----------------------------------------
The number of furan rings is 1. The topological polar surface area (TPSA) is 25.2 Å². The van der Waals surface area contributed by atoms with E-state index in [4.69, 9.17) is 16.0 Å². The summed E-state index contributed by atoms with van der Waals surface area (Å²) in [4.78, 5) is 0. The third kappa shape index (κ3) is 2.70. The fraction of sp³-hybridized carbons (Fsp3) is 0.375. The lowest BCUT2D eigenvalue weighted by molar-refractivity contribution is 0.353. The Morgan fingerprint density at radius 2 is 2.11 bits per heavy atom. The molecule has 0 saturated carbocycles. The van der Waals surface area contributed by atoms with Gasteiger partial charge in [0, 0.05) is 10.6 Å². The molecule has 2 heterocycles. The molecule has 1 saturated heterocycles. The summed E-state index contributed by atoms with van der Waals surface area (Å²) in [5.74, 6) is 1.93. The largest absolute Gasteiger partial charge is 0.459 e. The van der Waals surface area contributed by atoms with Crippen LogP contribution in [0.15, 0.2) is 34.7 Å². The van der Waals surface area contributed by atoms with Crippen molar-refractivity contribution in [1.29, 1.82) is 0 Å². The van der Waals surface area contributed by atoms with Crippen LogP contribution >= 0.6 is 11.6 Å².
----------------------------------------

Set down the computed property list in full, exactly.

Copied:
The number of furan rings is 1. The topological polar surface area (TPSA) is 25.2 Å². The van der Waals surface area contributed by atoms with E-state index in [4.69, 9.17) is 16.0 Å². The summed E-state index contributed by atoms with van der Waals surface area (Å²) in [4.78, 5) is 0. The third kappa shape index (κ3) is 2.70. The fraction of sp³-hybridized carbons (Fsp3) is 0.375. The lowest BCUT2D eigenvalue weighted by molar-refractivity contribution is 0.353. The Morgan fingerprint density at radius 2 is 2.11 bits per heavy atom. The molecule has 0 saturated carbocycles. The van der Waals surface area contributed by atoms with Gasteiger partial charge in [0, 0.05) is 10.6 Å². The molecule has 2 heterocycles. The molecule has 1 saturated heterocycles. The summed E-state index contributed by atoms with van der Waals surface area (Å²) in [5.74, 6) is 1.93. The largest absolute Gasteiger partial charge is 0.459 e. The van der Waals surface area contributed by atoms with Crippen LogP contribution in [0.15, 0.2) is 34.7 Å². The van der Waals surface area contributed by atoms with Crippen molar-refractivity contribution in [1.29, 1.82) is 0 Å². The van der Waals surface area contributed by atoms with Crippen LogP contribution >= 0.6 is 11.6 Å².